Portugal have yet to chalk up a single major triumph at full international level despite producing a string of world-class players used to winning honours with Europe's top clubs.
Scolari's golden touch goes back a long way, however, after successes with Kuwait in the Gulf Cup and Brazilian clubs Palmeiras and Gremio in South America's Libertadores Cup.
"I can't come to Portugal thinking I won't be in the Euro 2004 final," he said shortly after taking the job.
"After winning the Gulf Cup, the Libertadores Cup and the World Cup, I think the European Nations Cup is the one that's missing."
After going down 1-0 in Italy in his first game, Scolari had to face criticism from leading players Luis Figo and Rui Costa for calling up naturalised playmaker Deco Souza.
As a coach who withstood pressure to pick the ageing Romario for Brazil, Scolari did not mince his words.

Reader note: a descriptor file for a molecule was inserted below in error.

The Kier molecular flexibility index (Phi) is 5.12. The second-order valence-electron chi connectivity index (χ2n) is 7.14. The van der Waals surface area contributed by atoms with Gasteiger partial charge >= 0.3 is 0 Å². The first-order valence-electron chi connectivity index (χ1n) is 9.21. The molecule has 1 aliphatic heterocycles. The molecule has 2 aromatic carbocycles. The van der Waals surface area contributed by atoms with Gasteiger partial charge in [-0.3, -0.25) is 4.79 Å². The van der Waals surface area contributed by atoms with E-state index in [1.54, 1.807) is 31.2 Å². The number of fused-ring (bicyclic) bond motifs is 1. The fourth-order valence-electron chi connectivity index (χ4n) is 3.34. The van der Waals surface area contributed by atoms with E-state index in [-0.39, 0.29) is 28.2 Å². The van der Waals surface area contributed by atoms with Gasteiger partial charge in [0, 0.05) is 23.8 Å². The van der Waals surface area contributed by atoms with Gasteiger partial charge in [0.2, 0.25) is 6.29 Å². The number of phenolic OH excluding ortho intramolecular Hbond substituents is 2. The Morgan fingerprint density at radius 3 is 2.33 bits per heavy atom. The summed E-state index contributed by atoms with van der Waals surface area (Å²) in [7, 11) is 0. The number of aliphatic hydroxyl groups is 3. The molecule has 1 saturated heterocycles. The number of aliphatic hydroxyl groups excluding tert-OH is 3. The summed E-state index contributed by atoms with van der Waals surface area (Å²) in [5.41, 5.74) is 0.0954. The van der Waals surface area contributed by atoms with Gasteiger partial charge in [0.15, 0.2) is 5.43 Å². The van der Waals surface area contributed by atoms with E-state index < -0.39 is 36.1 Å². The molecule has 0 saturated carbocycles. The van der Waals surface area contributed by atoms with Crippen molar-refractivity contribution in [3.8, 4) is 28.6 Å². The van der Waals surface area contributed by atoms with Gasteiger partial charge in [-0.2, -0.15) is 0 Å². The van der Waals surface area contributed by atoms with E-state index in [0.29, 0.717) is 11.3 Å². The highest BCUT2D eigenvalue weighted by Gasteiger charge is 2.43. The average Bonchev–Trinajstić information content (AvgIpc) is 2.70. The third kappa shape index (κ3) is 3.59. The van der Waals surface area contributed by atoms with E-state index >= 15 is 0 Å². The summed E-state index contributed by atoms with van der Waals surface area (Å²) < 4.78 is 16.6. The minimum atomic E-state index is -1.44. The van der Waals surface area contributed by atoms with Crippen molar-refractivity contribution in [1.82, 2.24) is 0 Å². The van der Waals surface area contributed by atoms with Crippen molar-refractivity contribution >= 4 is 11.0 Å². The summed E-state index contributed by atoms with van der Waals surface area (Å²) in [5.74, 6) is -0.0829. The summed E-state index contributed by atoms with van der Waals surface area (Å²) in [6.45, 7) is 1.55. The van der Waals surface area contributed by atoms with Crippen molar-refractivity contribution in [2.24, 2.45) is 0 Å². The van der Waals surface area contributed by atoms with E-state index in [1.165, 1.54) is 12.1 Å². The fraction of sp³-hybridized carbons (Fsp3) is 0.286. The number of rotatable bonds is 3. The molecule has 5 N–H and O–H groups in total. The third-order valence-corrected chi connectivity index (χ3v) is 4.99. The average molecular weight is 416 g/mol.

"I'm the one in charge of picking the national team, not them," he said. "Let me say again: whoever wants to can play. If anyone doesn't, the door is open."
Scolari left Figo on the bench for his next game in March, against Brazil and brought on Deco, who scored the winner in Portugal's 2-1 home win.
Although Scolari won a hatful of major titles at club level in Brazil he also built up a reputation for employing physical violence and gamesmanship.
He was frequently sent off from the touchline for arguing and even fighting and publicly encouraged his players to foul the opposition.
Some commentators dubbed it "bully-boy football" but at the World Cup Scolari showed himself to be a cunning and pragmatic coach, able to adapt his tactics as each match required.
Above all, he demonstrated his winning touch. If that quality can rub off on his new team, Portugal will have made a wise decision indeed in their choice of coach.